Reuters/Lucas Jackson

A pilot program will remove the squawking screens from 1,000 cabs.

New Yorkers will tell you: One of the most aggravating things in taxis are those TV screens in the backseat, blaring the same ads over and over again, or relentlessly asking you the same trivia question. (For the umpteenth time, I don’t care which mayor decided that the city’s cabs should be painted yellow—but, for the record, it’s John Lindsay.)

A 2011 survey of 22,000 taxi riders found that the screens were among the top passenger complaints, second only to high fare costs. So people rejoiced when the city’s Taxi and Limousine Commission board unanimously voted on Thursday to remove the TV screens from a thousand taxi cabs in a new yearlong pilot program.

The TVs were originally introduced between 2006 and 2008 as a way to update passengers with news and public announcements, double as a payment system, and to ease the boredom of a long taxi ride. But many riders say they immediately reach for the off or mute buttons, which are often broken.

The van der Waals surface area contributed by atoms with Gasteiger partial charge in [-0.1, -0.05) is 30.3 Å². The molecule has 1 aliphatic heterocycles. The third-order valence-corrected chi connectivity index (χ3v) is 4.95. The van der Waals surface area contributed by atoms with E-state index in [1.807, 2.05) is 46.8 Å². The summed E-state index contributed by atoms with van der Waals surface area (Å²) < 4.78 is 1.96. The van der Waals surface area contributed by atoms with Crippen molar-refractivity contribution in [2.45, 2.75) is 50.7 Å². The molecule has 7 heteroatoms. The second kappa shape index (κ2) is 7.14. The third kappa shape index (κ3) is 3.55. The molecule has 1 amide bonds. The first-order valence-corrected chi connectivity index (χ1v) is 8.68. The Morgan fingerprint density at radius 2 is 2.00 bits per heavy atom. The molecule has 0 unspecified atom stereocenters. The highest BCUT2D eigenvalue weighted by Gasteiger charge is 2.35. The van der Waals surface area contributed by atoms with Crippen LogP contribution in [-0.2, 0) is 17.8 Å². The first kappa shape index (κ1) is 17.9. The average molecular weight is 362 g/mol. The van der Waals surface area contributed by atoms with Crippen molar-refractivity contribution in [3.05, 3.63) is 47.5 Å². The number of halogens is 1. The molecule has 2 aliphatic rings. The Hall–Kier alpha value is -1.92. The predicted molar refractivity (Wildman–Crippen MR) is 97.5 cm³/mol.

In the screens’ place will be new, less obtrusive devices that will function largely as payment portals, relying on a GPS-based meter to enable customers to pay via a smartphone or tablet. Four companies will test out new technology in the pilot program. The end goal is phase out the TVs in all of NYC’s 13,500 cabs.

But there’s at least one group who isn’t thrilled about their removal: people with visual impairments, who often rely on the TVs for spoken instructions. Speaking to the local news, Audrey Schading, a woman who is blind, said the TVs are her way of knowing how much the fare is. Complaints from visually-impaired riders convinced the TLC to scale back the pilot program from 4,000 to 1,000 cabs.

Some New Yorkers feel that removing the screens is an extreme solution—and others lament that they won’t get to master their trivia skills, or make a cameo on the endless loop:

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